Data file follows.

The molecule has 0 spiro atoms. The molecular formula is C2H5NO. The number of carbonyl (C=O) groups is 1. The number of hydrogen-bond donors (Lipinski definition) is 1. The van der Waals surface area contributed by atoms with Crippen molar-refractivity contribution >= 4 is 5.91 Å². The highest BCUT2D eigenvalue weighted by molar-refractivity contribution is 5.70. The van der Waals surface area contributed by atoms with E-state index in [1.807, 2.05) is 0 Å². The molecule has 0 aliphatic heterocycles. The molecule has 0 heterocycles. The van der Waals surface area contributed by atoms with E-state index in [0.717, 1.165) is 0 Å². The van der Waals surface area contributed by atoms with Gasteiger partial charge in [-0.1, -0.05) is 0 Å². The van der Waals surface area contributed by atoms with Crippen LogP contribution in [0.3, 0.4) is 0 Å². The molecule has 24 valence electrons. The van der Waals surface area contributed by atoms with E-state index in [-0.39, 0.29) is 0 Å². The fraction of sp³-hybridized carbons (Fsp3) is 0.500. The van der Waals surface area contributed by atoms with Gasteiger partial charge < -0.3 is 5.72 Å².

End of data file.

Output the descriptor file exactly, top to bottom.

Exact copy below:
The molecule has 0 spiro atoms. The molecular formula is C2H5NO. The number of carbonyl (C=O) groups is 1. The number of hydrogen-bond donors (Lipinski definition) is 1. The van der Waals surface area contributed by atoms with Crippen molar-refractivity contribution >= 4 is 5.91 Å². The highest BCUT2D eigenvalue weighted by molar-refractivity contribution is 5.70. The van der Waals surface area contributed by atoms with E-state index in [1.807, 2.05) is 0 Å². The molecule has 0 aliphatic heterocycles. The molecule has 0 heterocycles. The van der Waals surface area contributed by atoms with E-state index in [0.717, 1.165) is 0 Å². The van der Waals surface area contributed by atoms with Gasteiger partial charge in [-0.1, -0.05) is 0 Å². The van der Waals surface area contributed by atoms with Crippen LogP contribution in [0.3, 0.4) is 0 Å². The molecule has 24 valence electrons. The van der Waals surface area contributed by atoms with E-state index in [-0.39, 0.29) is 0 Å². The fraction of sp³-hybridized carbons (Fsp3) is 0.500. The van der Waals surface area contributed by atoms with Gasteiger partial charge < -0.3 is 5.72 Å².